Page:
I wanted to quit. Really, I did.
Over the past several weeks, I’ve been participating with a volunteer group trying to work through a sticky issue. It’s an effort that I joined readily and am actively engaged in. Every person involved is smart and dedicated, we all are driving towards the same goal. A variety of opinions and creative ideas have surfaced in the many conversations we’ve exchanged; dialogue has been completely respectful and often supportive.
Yet, at one point last week, I felt that the tide had turned, where many people were headed in a direction that was contrary to how I would move forward if the decision was solely mine. And in the short period of one day, I almost quit. I was ready to walk away, not from the overall project, but from the group who was working so hard to fix the problem. I had emailed another person to say I was thinking of not coming to the meeting planned for the following night. I told her I was worried about the direction and needed to think things through a bit more.
Something stopped me short of that decision to back out. I’m not sure exactly why I changed my mind. Maybe it was the knowledge that the group desperately wanted the same things I did. Or maybe I realized that if I walked away, I eliminated any chance of furthering our collective efforts. So instead of giving up, I found a better solution. I brought my curiosity about the conflict to the meeting! I needed to hear what everyone had to say, to get a better understanding of their concerns and motives. Of course, I was eager to share my perspective, too, but I understood going into that meeting that full consensus would not be found.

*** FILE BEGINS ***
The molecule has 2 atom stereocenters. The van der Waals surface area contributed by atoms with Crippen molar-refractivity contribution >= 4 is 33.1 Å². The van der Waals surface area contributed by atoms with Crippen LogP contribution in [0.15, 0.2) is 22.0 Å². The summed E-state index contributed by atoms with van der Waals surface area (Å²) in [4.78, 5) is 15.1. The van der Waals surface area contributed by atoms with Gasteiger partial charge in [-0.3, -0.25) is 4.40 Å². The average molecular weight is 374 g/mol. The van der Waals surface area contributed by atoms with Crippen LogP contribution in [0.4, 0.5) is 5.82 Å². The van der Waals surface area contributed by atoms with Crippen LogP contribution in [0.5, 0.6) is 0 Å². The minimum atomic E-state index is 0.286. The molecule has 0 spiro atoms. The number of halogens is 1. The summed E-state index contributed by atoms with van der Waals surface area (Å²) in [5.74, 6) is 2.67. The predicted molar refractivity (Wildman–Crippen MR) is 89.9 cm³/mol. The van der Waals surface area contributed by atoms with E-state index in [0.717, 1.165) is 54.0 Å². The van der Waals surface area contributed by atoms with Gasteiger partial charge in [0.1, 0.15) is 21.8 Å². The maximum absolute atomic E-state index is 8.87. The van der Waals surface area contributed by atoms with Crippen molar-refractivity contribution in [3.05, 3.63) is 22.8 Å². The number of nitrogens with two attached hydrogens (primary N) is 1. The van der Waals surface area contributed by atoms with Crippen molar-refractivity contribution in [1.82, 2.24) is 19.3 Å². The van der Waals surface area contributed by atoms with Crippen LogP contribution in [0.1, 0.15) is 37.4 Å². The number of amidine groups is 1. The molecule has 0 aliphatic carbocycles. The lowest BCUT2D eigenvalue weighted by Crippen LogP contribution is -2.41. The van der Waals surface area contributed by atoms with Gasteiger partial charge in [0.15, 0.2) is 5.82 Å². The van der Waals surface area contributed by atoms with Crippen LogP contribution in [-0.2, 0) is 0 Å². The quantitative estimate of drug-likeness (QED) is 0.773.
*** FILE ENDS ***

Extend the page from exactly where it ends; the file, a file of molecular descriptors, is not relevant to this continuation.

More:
I’m glad I went. I didn’t change anyone’s mind that night, and I left feeling perfectly fine with that. The time we spent in respectful discussion offered the valuable opportunity for us to understand each other more. And that’s the important thing. When steeped in conflict, we shouldn’t set a goal of forcing another to change his or her opinion; it’s a more productive objective to gain a deeper understanding of each other’s opinion. It’s worth your time to stay engaged in the process; when done with genuine interest for the other person, you can avoid the anger and permanent grudges that ruin relationships.
We’re still moving through the process and my guess is that we will be for a quite some time. I’m learning that’s the best way to move through conflict. One step at a time. Listening and talking (emphasis on listening). More listening and talking. And then more listening and talking. When we shut down, like I was about to do, there is no way to find common ground.
Conflict is much like the activities of dog agility. You have to move as gracefully as you can through the hurdles, not giving up along the way.